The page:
The impact of electromobility on the German electric grid

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With a share of almost 20 percent, the global transport sector is the third-largest contributor to CO2 emissions after electricity generation and industry. Despite vast improvements in the energy efficiency of vehicles, greenhouse-gas (GHG) emissions in the sector have more than doubled since 1970. In Germany, for example, there were 71 percent more trucks and 31 percent more cars on the road in 2019 than 30 years earlier, and a trend toward larger, heavier, and more powerful vehicles offsets gains in energy efficiency. In fact, 95 percent of new vehicles in 2019 still used gasoline or diesel.1

As Europe’s largest national economy, Germany can play a significant role in reducing emissions. In accordance with the Paris Agreement, which aims to limit global warming to 1.5 degrees Celsius and achieve climate neutrality by midcentury, Germany has committed to reducing CO2 emissions by 55 percent by 2030.2 While the country has made a solid start, current reductions will clearly not be enough. By 2030, emissions from the transport sector in Germany must be reduced by 42 to 44 percent.3

Electromobility fueled by green energy is one way to reach these reduction targets. Grid operators (both distribution and transmission) and regulators are engaged in a wide-ranging discussion on how to increase electric capacity to scale electromobility. Successful grid integration is a central component for the future ramp-up of electromobility and sector coupling, which refers to the integration of energy supply and end uses. However, significant risk must be mitigated, primarily for grid balance. For example, the rapid proliferation of fast charging will likely increase the impact of newly occurring loads from unmanaged charging of electric vehicles (EVs).

Supplying adequate electricity for the future fleet of EVs will rely on the collaboration and cooperation of several stakeholders, including utilities, policy makers and regulators, OEMs, and EV-charging companies. Further complicating matters, each of these stakeholders is simultaneously struggling to predict and anticipate the impact of decarbonization trends at a granular level. Thus, it is crucial to understand how increased electromobility will affect average and peak loads in the coming years. Grid operators will need to upgrade infrastructure, including distribution lines, residential substations and transformers, and switchgear. Managed charging programs and accurate planning, for example, can smooth loads over time, saving billions in investment needs for infrastructure extensions.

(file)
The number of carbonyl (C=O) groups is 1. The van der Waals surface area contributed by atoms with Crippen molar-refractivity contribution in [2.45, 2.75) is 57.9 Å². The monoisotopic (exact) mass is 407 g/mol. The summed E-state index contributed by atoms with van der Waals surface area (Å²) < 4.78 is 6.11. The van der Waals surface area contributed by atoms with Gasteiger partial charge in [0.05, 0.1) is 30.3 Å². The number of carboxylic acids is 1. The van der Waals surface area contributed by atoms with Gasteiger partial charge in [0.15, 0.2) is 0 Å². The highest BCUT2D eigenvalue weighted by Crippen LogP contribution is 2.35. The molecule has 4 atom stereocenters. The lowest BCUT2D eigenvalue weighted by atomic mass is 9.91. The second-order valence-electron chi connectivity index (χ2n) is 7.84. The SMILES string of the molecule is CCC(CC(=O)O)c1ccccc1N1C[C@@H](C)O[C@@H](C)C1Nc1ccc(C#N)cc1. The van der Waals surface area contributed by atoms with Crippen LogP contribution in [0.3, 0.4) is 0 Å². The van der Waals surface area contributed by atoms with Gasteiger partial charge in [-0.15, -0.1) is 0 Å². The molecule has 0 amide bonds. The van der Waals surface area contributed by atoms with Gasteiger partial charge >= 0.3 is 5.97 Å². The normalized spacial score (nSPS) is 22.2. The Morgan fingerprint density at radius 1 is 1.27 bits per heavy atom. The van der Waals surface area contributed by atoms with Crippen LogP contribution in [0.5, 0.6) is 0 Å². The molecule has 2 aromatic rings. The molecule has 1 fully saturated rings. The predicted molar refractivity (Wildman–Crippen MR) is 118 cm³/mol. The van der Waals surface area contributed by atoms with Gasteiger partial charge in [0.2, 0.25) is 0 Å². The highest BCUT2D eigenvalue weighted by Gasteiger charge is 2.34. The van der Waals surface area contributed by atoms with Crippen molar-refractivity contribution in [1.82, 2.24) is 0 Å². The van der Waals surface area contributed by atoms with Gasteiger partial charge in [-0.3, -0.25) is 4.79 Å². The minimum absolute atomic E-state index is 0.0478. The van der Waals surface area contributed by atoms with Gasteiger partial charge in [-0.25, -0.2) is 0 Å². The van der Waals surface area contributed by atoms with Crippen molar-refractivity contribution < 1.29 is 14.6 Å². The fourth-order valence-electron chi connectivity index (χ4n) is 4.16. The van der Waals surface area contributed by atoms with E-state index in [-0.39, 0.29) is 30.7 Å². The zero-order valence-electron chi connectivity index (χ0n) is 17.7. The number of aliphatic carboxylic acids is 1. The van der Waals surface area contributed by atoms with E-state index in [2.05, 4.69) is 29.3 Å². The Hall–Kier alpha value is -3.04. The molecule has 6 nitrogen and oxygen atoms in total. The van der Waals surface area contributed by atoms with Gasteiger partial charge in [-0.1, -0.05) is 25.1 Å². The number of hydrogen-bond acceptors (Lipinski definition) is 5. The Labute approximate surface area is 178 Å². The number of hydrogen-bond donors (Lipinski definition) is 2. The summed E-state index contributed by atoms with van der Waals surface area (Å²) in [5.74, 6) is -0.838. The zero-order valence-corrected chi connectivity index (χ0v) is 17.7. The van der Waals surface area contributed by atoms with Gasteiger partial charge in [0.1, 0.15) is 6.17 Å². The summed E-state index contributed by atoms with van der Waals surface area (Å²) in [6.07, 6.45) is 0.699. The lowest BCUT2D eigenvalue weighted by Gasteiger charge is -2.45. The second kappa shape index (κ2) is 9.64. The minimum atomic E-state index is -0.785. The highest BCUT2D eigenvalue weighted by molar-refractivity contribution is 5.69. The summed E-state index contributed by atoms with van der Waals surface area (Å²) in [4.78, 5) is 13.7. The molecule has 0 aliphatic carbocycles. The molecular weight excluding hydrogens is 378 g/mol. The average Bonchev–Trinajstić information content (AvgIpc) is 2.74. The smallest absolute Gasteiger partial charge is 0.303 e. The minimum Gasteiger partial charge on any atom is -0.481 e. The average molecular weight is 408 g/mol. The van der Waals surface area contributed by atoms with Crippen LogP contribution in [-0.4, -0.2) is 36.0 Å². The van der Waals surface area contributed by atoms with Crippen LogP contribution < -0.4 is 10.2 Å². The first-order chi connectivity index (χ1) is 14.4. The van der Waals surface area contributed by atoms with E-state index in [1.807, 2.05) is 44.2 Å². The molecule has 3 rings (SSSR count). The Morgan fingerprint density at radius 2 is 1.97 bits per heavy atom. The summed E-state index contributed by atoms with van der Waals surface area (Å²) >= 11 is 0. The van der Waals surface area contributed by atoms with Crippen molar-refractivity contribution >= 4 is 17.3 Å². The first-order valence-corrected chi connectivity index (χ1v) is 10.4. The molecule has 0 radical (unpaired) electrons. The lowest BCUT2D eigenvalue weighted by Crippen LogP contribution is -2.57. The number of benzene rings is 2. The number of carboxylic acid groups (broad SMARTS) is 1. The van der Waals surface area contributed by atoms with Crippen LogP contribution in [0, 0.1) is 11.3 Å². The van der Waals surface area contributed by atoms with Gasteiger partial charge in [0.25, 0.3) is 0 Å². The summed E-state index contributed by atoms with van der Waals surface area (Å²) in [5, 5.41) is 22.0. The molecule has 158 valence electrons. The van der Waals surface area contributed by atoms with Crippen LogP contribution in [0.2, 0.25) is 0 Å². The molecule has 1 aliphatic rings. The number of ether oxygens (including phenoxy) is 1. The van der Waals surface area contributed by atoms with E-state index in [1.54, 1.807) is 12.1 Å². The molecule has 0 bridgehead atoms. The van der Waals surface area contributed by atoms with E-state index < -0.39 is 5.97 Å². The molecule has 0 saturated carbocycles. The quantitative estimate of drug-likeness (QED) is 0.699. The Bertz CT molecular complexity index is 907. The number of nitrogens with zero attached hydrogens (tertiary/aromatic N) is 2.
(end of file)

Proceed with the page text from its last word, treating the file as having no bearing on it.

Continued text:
In this article, we apply a structured methodology (see sidebar “About the research”) to forecast the impact of EVs on power grids, using Germany as an example. Our proposed guidelines can provide a road map for other countries to navigate their own electric-grid upgrades.

Electric-vehicle penetration in Germany

Germany has a strong tradition of both an automotive culture and an ecological mindset. Unsurprisingly, the country is forecast to have relatively high penetration of EVs. As previously stated, the country also aims to reduce CO2 emissions (which make up a vast majority of GHG emissions) by 55 percent by 2030. Compared with 1990, GHG emissions for 2020 are estimated to be around 41 percent less, exceeding the set target value of 40 percent. However, COVID-19 restrictions were responsible for around one-third of the total reduction from 2019 to 2020. Thus, it stands to reason that without COVID-19, Germany would likely not have reached its emissions target.